[0027] In addition to the flexible dewatering container 22, the integrated chemical flocculation and dewatering systems 10 comprise a waste unit 26, a chemical dosing unit 18 and a mixing tank 20. The flexible dewatering container 22 is in fluidic communication with a waste unit 26. The waste unit is configured to maintain oily waste water. The chemical dosing unit 18 is in fluidic communication with the flexible dewatering container 22. The mixing tank 20 is in fluidic communication with the chemical dosing unit 18. The mixing tank 20 is connected to the flexible dewatering container 22 to create a fluidic pathway of treated oily waste water between the mixing tank and the flexible dewatering container 22. The chemical dosing unit 18 is configured to maintain chemical flocculant. As described herein, the flexible dewatering container 22 is configured to dry solids from oily waste water. The flexible dewatering container 22 generates a fluidic pathway of oil and water discharging from the dewatering container. This liquid (oil and water) can later be separated to produce a recyclable water. Dried solids remain in the flexible dewatering container 22 for disposal or can be discharged from the flexible dewatering container and disposed into another tank or vessel (not shown).

[0028] The flexible dewatering container 22 provides versatile containment for dewatering of oily waste water. The flexible dewatering containers 22 are fabricated with special high strength geotextile and are cost effective in filtration applications. High strength permeable geotextiles provide certain retention properties for filling the flexible dewatering containers with fine grain sludge and/or hazardous contaminated soils, allowing liquid to flow out of the container while solids remain inside. The retention properties are based on particle size of the solids and permeability of the geotextile. The size of the flexible dewatering container can be manufactured to suit the project requirements. The size of the flexible dewatering container includes ranges of circumference of the container 22 from about 2.3 meters to about 27.4 meters and lengths from about 30 meters to about 60 meters. In addition, the flexible dewatering containers can have capacities of up to 300 cubic meters waste volume storage. The flexible dewatering container 20 can be fabricated with various seaming techniques so to withstand pressure during pumping operations. The flexible dewatering container 20 can even be mounted in mobile roll-off containers and transported as necessary. The flexible dewatering container 20 is supplied to rig site and placed into position.

[0029] Oily waste water in the form of sludge can be treated with sulfuric acid, flocculants and other chemicals and then pumped into the flexible dewatering container. Liquid, predominantly water and oil, drains from the flexible dewatering container 20 leaving solids within the flexible dewatering container. When full, the flexible dewatering container can be disposed at a landfill or the solids removed and land-applied.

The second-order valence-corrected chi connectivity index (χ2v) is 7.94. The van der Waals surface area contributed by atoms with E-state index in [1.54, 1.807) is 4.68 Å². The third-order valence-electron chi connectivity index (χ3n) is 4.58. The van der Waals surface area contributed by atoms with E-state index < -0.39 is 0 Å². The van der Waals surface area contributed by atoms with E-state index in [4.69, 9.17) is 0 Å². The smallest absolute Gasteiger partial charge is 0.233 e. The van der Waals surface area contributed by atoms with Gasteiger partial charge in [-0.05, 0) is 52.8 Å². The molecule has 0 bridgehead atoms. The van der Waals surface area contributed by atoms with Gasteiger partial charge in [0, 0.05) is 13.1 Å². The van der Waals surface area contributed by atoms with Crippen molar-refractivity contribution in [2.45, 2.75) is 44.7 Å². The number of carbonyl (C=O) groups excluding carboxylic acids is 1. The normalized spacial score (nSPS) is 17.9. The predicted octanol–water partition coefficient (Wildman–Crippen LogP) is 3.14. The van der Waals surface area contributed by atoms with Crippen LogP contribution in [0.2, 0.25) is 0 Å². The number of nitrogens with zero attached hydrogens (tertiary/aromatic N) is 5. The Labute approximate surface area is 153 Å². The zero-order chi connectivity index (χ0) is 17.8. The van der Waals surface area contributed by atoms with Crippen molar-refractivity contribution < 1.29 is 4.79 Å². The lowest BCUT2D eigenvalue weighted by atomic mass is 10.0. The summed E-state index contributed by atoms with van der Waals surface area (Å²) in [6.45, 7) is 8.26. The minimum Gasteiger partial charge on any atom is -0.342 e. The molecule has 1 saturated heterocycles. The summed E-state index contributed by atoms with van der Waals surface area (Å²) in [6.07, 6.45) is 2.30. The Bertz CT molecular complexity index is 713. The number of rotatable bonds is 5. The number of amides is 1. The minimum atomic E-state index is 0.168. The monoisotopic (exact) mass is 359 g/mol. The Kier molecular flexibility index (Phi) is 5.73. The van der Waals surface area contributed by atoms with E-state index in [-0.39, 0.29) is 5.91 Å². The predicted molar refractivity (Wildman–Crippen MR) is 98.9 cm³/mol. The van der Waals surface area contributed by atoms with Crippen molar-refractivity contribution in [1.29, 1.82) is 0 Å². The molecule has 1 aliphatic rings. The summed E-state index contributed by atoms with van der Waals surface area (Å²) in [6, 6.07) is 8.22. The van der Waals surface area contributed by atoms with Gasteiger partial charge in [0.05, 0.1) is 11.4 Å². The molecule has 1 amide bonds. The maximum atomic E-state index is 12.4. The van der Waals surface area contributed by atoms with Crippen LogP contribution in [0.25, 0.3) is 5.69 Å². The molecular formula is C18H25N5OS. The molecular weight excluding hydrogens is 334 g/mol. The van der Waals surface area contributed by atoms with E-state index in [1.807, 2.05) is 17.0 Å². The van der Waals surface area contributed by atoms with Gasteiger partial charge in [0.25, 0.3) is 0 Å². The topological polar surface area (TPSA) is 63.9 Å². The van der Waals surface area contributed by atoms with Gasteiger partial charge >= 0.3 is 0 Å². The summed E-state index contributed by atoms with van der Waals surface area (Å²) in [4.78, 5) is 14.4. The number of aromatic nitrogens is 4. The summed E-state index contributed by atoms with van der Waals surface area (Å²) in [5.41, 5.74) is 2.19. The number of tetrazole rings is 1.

[0030] The flexible dewatering container allows residual materials to dewater and can contain solids at a flow rate of between about 0 to about 100 cubic meters per hour. Through small pores in the fabric/textile of the flexible dewatering container, liquid (an oil and water mix) drains from the flexible dewatering container resulting in effective dewatering and efficient volume reduction of the contained materials. V olume reduction of solids allows for the repeated filling of the flexible dewatering container. Solids are captured, and liquid can be collected, and oil and water separated. Water recirculated through the system 10.

[0031] After final cycle of filling and dewatering, the solids remain in the flexible dewatering container 22 and continue to density due to desiccation as residual water vapor escapes through the fabric. The process can be cycled on a batch basis so that each batch processed is a cycle or the process can be a continuous process. Volume reduction of wastes can be as high as 90%. When full, the flexible dewatering container 22 and its contents can be deposited at a landfill, remain on-site, or the solids can be removed and land-applied when appropriate.

[0032] Oily waste water in the form of a sludge (or a slurry material) can be pumped into the flexible dewatering container 22. Environmentally-safe polymers can be added to the oily waste water to facilitate solids binding together and water and oil separating. The flexible dewatering container 22 is made of geotextile fabric designed to confine fine grains of solids such as high strength polypropylene geotextiles.

[0033] More specifically, effluent water can drain from the container 22 through small pores in the engineered textile fabric. Effective dewatering and efficient volume reduction of waste materials is achieved. The volume reduction allows for repeated filling of the flexible dewatering container. As much as 99% of solids can be captured, and clear filtrate (liquid) can be collected and oil separated from water and water recirculated through the system 10. The decanted water separated from the liquid (filtrate) can be reused/retumed for processing or returned to native waterways without additional treatment.